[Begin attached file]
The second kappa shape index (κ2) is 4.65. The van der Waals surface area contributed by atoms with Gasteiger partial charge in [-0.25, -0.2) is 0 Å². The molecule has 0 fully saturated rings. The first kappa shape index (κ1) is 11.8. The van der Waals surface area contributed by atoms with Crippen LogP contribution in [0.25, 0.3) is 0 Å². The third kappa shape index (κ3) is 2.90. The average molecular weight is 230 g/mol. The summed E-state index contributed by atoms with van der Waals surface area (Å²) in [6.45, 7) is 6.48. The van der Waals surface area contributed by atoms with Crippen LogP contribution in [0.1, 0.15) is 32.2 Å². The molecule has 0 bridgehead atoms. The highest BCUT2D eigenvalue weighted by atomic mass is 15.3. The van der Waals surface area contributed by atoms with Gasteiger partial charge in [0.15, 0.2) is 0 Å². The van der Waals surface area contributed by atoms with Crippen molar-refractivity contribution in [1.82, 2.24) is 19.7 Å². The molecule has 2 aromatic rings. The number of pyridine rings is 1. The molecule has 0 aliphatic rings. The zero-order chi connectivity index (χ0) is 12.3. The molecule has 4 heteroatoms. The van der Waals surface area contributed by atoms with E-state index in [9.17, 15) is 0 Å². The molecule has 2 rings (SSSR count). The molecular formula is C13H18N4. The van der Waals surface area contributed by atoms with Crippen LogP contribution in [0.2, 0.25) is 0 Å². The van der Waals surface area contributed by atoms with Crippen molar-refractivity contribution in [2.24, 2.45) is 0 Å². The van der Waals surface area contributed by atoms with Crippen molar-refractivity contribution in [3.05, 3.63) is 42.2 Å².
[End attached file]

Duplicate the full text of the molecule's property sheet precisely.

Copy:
The second kappa shape index (κ2) is 4.65. The van der Waals surface area contributed by atoms with Gasteiger partial charge in [-0.25, -0.2) is 0 Å². The molecule has 0 fully saturated rings. The first kappa shape index (κ1) is 11.8. The van der Waals surface area contributed by atoms with Crippen LogP contribution in [0.25, 0.3) is 0 Å². The third kappa shape index (κ3) is 2.90. The average molecular weight is 230 g/mol. The summed E-state index contributed by atoms with van der Waals surface area (Å²) in [6.45, 7) is 6.48. The van der Waals surface area contributed by atoms with Crippen LogP contribution in [0.1, 0.15) is 32.2 Å². The molecule has 0 bridgehead atoms. The highest BCUT2D eigenvalue weighted by atomic mass is 15.3. The van der Waals surface area contributed by atoms with Gasteiger partial charge in [0.15, 0.2) is 0 Å². The van der Waals surface area contributed by atoms with Crippen molar-refractivity contribution in [1.82, 2.24) is 19.7 Å². The molecule has 2 aromatic rings. The number of pyridine rings is 1. The molecule has 0 aliphatic rings. The zero-order chi connectivity index (χ0) is 12.3. The molecule has 4 heteroatoms. The van der Waals surface area contributed by atoms with E-state index in [9.17, 15) is 0 Å². The molecule has 2 rings (SSSR count). The molecular formula is C13H18N4. The van der Waals surface area contributed by atoms with Crippen LogP contribution in [0.2, 0.25) is 0 Å². The van der Waals surface area contributed by atoms with Crippen molar-refractivity contribution in [2.24, 2.45) is 0 Å². The van der Waals surface area contributed by atoms with Crippen molar-refractivity contribution in [3.05, 3.63) is 42.2 Å².